Another significant development came in Denver, where voters approved social use of marijuana at private establishments — opening the door to cannabis cafes and the like. This is big because even though there are states where people can buy and use cannabis (the scientific name for marijuana) mostly they are still shunted off into the shadows with restrictions on where they could use it. Gathering together for social use was not allowed except for in a few private membership clubs. The Denver law accommodates any adult, including tourists, who wish to use the facilities.
Further aspects of the marijuana issue are corporate moves to cash in on the market. For instance, Scotts Miracle-Gro Co., which makes fertilizers and lawn care products, has seen its stock price rise the last year-and-a-half since it began investing in hydroponic growing products and lighting systems. Tobacco companies are reportedly eyeing a potential $50 billion marijuana market to replace a dwindling cigarette smoking population. They're buying up vaporizer companies. Even the alcohol industry wants in on the action. Constellation Brands, the company that owns Corona beer, Svedka vodka, and Richard's Wild Irish Rose wine is looking at the marijuana trade.
Constellation CEO Rob Sands told Bloomberg: "There are going to be alcoholic beverages that will also contain cannabis."
He wasn't clear whether there would be THC or other cannabinoids in the beverages. Musician Melissa Etheridge has a company that produces cannabis-infused wine that has no THC in it, and there are a number of hemp teas on the market that don't get you high. Regardless, a huge cannabis market is not going to be ignored by the people who make it their business to make money.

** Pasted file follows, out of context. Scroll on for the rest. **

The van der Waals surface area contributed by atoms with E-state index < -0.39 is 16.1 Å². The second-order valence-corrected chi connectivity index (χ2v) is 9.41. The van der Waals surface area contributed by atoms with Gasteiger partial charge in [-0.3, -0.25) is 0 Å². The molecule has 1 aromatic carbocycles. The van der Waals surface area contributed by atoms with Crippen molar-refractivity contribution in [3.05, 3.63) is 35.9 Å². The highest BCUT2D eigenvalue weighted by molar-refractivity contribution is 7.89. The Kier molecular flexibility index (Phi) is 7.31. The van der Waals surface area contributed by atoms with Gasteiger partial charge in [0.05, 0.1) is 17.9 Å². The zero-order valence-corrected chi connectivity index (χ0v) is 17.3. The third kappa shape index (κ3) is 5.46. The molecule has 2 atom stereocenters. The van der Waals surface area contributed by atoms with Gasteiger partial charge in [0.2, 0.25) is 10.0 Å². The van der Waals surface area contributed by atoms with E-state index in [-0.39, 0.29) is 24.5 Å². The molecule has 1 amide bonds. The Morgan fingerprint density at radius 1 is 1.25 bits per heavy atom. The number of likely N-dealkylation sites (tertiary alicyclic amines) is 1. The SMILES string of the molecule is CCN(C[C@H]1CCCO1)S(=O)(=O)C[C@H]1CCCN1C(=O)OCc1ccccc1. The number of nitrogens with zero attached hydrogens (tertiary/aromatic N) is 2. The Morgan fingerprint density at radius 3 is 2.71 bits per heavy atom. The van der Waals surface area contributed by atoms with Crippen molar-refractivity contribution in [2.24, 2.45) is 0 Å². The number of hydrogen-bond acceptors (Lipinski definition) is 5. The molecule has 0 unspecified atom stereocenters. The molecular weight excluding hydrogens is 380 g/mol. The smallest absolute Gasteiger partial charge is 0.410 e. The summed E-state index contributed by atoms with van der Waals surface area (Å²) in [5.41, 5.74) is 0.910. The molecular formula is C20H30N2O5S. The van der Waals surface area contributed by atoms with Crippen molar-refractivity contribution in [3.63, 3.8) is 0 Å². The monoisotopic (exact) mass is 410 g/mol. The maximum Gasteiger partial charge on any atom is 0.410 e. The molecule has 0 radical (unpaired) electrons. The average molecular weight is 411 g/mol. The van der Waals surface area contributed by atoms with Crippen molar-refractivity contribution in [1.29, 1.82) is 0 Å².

"If there's a lot of money involved, it's not going to be left to small mom-and-pops," Sands says.
The Street, an investment information website, ran a post-election headline that read, "Marijuana industry bullish on state success, Trump administration." The story said a currently $7 billion legal market could quadruple in four years.
That means that there will be a lot of financial pressure for a Trump administration to stay away from blocking marijuana legalization. As much as marijuana activists would like to keep the business in the hands of small, local companies, it's the big money that is going to move mountains on this issue. Even in the state-level skirmishes that have taken place so far, it is the well-financed, connected initiatives that have been successful. California had the support of the national marijuana policy organizations and the money they could access. The various support organizations raised about $18 million to legalize there. The Michigan effort had no national organizational support and was left to find its own way — managing to raise about $1 million.
The Trump administration could easily move to ramp up the War on Drugs, but that would be counter to national public opinion and international trends. Canada is set to roll out a legalization plan in the spring, and Mexico is moving toward medical legalization and possibly decriminalization for possession of small amounts. Portugal, Uruguay, Australia, Jamaica, Italy, Israel, Germany, and other countries have made their laws more marijuana friendly.
Time magazine called this year's election a "watershed for weed," pointing out that 1 in 5 Americans now live in states where recreational marijuana is available. After 79 years marijuana prohibition may be taking its last breaths — but the political world may show it's still got some fight in it.